Friday, October 9, 2009

Pets gone wild

African Death Adder

Pets gone wild
by Robert A. Waters

“These things are not tame animals, they’re wild animals.” Tim Conway, Pennsylvania Game Commission.

In July, 2009, near my hometown of Ocala, Florida, an eight-foot-long Burmese python slithered out of its cage for the second time in one night. While its owners slept, the serpent coiled around the neck of two-year-old Shaiunna Hare. Later that morning, Charles Jason Darnell, 32, awoke to find that the python had killed the child. Darnell and his girlfriend, Jaren Ashley Hare, 21, face numerous charges including third-degree murder, manslaughter, and child neglect.

A few months earlier, in Connecticut, Charla Nash, 55, was brutally mauled by a 200 pound chimp called Travis. Nash had been called to the home of her friend Sandra Herold to help round up the chimp and put it back inside the house. Nash was permanently maimed and blinded by the beast. In what many people considered irresponsible behavior, Herold had raised the chimp as if it were her child.

Now I read in the news where a 350 pound black bear killed Kelly Ann Walz, 37, as she was cleaning its cage. According to the Associated Press, Walz “went into the bear’s 15-by-15-foot steel cage about 5 p.m. Sunday, throwing a shovelful of dog food to one side to distract the bear while she cleaned the other side...At some point, the bear attacked her.” A neighbor, who used a handgun to kill the bear, said it was a pet.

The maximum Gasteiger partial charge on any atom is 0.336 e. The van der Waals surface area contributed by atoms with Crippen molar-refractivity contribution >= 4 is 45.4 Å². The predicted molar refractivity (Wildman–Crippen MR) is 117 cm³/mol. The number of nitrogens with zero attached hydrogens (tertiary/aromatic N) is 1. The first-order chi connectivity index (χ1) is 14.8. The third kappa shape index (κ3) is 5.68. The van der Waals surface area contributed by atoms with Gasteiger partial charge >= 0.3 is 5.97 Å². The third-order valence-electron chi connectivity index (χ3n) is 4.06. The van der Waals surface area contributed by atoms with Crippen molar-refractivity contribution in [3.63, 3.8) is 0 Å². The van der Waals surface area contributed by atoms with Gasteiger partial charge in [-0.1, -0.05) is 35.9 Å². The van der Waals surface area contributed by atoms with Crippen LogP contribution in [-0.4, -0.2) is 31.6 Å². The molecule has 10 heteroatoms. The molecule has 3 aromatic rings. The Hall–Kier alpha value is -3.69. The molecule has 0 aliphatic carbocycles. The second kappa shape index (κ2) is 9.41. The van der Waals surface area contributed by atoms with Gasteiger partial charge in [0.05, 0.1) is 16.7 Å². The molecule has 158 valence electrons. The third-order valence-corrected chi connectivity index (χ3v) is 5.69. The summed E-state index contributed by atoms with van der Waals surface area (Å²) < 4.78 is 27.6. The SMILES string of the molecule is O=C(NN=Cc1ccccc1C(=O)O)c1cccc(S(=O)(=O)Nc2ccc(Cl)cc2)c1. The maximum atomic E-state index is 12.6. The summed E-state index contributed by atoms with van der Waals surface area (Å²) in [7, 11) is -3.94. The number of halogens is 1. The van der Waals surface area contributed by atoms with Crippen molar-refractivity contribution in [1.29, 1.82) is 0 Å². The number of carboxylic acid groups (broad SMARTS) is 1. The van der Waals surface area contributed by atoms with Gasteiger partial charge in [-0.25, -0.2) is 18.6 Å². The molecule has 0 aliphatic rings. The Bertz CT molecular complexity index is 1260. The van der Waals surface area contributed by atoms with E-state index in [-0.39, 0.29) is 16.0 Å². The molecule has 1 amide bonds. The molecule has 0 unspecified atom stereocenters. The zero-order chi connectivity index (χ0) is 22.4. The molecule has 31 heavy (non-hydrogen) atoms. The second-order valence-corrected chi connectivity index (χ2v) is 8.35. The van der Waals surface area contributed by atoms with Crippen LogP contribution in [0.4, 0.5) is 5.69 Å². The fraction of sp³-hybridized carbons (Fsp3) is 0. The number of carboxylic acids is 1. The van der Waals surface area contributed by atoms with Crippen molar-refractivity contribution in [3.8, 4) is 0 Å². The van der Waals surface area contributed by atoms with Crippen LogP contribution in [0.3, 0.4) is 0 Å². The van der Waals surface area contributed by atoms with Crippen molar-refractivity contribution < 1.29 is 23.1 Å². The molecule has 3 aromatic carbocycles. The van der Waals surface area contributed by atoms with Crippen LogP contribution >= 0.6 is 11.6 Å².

There have been hundreds of other cases of serious attacks. One of the most well-known was the mauling of Roy (of the act Siegfried and Roy) in front of hundreds of Las Vegas spectators. A white Bengal tiger used in the show severely injured the entertainer during a performance. Michael Peterman, an Ohio firefighter who collected exotic snakes, was bitten by his pet African rhino viper. He died before anti-venom could arrive. In Australia, a pet Death adder nearly killed its owner after striking him several times.

I’ll admit that I don’t see the joy in keeping wild animals as pets. That doesn’t mean I’m not an animal lover. I like them where they belong: in the wild. I love watching nature shows such as “Animal Kingdom” and “Mutual of Omaha’s Wild Kingdom.” But most of what I see on those shows are animals eating one another. Those violent scenes are not for the faint-hearted. Many animals eat their prey alive, tearing away its flesh bit by bit. Some snakes swallow their victims whole as venom destroys internal organs and causes paralysis. Whatever the case, death is usually prolonged and agonizing.

It stands to reason if beasts are taken out of the wild, they’ll eat whatever is available--including humans. In my opinion, people who attempt to raise animals as surrogate children are close to being clinically insane.

While I’m a live-and-let-live kind of guy, this kind of thing drives me berserk. My mom used to have a yellow and white-striped cat (yep, he looked like a miniature tiger) that wasn’t content with assassinating mice and lizards and murdering fish in the lake behind the house. This thing would climb the huge oaks in my parents’ yard and catch and eat squirrels. There always seemed to be bones and tails of the unfortunate victims of this carnivore scattered about the front yard. I’ve hated cats ever since.

Many pet-owners will no doubt disagree. But I’ve just never understood the need to make wild predatory animals into lovable pets. Get yourself a bred-to-be-a-pet Chihuahua or Boston terrier and let wild animals live in the jungle and kill each other--not humans.

[This is obviously an opinion piece. Regardless of my feelings about this matter, I don’t favor additional laws restricting what a person can and can’t own. In all things, I believe in more freedom, not less.]

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